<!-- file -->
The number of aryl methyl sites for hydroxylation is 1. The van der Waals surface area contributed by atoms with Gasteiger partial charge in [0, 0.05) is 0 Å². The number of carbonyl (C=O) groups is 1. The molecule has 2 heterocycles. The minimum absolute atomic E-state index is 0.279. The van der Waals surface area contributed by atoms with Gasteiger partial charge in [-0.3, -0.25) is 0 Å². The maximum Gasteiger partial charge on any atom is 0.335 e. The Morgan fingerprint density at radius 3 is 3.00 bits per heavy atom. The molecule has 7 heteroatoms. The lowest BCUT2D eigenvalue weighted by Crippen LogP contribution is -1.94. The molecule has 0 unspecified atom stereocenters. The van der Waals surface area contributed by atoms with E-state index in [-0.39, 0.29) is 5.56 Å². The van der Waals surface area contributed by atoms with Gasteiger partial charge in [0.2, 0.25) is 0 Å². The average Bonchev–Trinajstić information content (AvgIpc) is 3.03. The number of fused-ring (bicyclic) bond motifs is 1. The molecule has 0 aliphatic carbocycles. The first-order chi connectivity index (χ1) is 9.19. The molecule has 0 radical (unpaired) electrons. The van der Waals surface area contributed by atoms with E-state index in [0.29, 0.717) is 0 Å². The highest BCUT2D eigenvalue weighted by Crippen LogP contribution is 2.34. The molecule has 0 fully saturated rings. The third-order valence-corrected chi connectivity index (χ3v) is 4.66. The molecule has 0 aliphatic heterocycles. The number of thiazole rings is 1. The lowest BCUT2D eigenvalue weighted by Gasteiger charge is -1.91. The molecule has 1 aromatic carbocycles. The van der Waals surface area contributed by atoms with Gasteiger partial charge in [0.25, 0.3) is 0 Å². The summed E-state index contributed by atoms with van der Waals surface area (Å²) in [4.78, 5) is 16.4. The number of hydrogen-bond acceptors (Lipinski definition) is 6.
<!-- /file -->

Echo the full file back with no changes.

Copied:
The number of aryl methyl sites for hydroxylation is 1. The van der Waals surface area contributed by atoms with Gasteiger partial charge in [0, 0.05) is 0 Å². The number of carbonyl (C=O) groups is 1. The molecule has 2 heterocycles. The minimum absolute atomic E-state index is 0.279. The van der Waals surface area contributed by atoms with Gasteiger partial charge in [-0.3, -0.25) is 0 Å². The maximum Gasteiger partial charge on any atom is 0.335 e. The Morgan fingerprint density at radius 3 is 3.00 bits per heavy atom. The molecule has 7 heteroatoms. The lowest BCUT2D eigenvalue weighted by Crippen LogP contribution is -1.94. The molecule has 0 unspecified atom stereocenters. The van der Waals surface area contributed by atoms with E-state index in [-0.39, 0.29) is 5.56 Å². The van der Waals surface area contributed by atoms with Gasteiger partial charge in [0.2, 0.25) is 0 Å². The average Bonchev–Trinajstić information content (AvgIpc) is 3.03. The number of fused-ring (bicyclic) bond motifs is 1. The molecule has 0 aliphatic carbocycles. The first-order chi connectivity index (χ1) is 9.19. The molecule has 0 radical (unpaired) electrons. The van der Waals surface area contributed by atoms with E-state index in [0.29, 0.717) is 0 Å². The highest BCUT2D eigenvalue weighted by Crippen LogP contribution is 2.34. The molecule has 0 fully saturated rings. The third-order valence-corrected chi connectivity index (χ3v) is 4.66. The molecule has 0 aliphatic heterocycles. The number of thiazole rings is 1. The lowest BCUT2D eigenvalue weighted by Gasteiger charge is -1.91. The molecule has 1 aromatic carbocycles. The van der Waals surface area contributed by atoms with Gasteiger partial charge in [0.25, 0.3) is 0 Å². The summed E-state index contributed by atoms with van der Waals surface area (Å²) in [4.78, 5) is 16.4. The number of hydrogen-bond acceptors (Lipinski definition) is 6.